by Joe Earp
Shakespeare Street in Nottingham is now famous for Nottingham Trent University and the great number of students that walk up and down the Street every day. But the Street has not always been so grand.
The natural position of Shakespeare Street stands lying in the valley between two gently-sloping hills. J Holland Walker states that “it was conveniently placed to collect all the drainage from these hillsides and, consequently, was always notorious for its unpleasant condition. In fact, so bad did it get that it was called Mud Lane”.
In 1358 gallows used specifically for Jewish criminals stood roughly where the University now stands. Walker (1935) states that “no Christian could be hanged upon the same gallows as that which terminated the life of a Jew”.
In 1852 it was all tidied up and re-christened Shakespeare Street.
The original University college (now Nottingham Trent) opened on the 30th June 1881 by Prince Leopold ( eighth child and fourth son of Queen Victoria and he was given the title of Duke of Albany). The University College was established on Shakespeare Street to give educational lectures to the Mechanics Institute by University Extension Lecturers.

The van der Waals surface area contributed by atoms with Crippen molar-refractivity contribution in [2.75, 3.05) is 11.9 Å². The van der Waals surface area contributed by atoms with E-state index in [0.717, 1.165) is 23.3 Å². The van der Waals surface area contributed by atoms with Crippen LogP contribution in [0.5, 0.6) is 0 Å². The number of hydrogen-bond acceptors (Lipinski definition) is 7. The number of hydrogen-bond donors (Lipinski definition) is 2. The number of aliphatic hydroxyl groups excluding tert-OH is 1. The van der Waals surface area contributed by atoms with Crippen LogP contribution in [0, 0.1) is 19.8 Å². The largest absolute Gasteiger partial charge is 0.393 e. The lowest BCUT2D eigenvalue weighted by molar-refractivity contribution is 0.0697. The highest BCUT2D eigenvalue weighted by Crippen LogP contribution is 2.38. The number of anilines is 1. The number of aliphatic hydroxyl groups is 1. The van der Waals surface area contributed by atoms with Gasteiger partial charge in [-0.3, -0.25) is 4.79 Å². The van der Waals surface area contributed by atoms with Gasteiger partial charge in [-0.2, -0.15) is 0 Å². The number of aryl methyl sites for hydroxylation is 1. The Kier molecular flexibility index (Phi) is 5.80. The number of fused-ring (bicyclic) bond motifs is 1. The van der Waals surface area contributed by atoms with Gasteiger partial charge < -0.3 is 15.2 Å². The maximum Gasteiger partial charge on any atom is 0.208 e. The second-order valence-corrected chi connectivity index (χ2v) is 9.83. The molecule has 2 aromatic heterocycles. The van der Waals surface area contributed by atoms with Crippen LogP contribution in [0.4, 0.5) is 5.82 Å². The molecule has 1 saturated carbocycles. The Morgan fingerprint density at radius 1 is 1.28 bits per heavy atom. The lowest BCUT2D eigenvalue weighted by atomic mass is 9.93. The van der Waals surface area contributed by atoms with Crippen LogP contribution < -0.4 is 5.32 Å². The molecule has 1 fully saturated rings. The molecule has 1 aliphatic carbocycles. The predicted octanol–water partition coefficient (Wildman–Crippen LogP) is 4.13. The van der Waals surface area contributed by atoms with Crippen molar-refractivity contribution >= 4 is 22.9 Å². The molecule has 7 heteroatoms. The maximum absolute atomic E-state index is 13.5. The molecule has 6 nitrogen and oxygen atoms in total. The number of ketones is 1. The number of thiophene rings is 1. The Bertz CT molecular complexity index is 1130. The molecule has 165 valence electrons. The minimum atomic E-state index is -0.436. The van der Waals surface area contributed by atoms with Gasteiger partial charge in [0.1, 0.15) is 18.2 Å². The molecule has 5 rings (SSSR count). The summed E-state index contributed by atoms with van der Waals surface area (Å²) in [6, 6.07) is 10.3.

Some of the famous students the College has produced have included no other than DH Lawrence. Lawrence received his teaching certificate after studying in the Arkwright building. In his novel The Rainbow (1915) Lawrence drew on his own memories of Arkwright for Ursula Brangwen’s first impressions of University College, with the lines: “The big college built of stone, standing in the quiet street, with a rim of grass and lime-trees all so peaceful: she felt it remote, a magic-land.”
Lawrence, DH., 1915. The Rainbow. 1st edn. London: Methuen & Co.
Walker, JH., 1935. An itinerary of Nottingham: Goldsmith Street, Clarendon Street and Sherwood Street. Nottingham: Transactions of the Thoroton Society.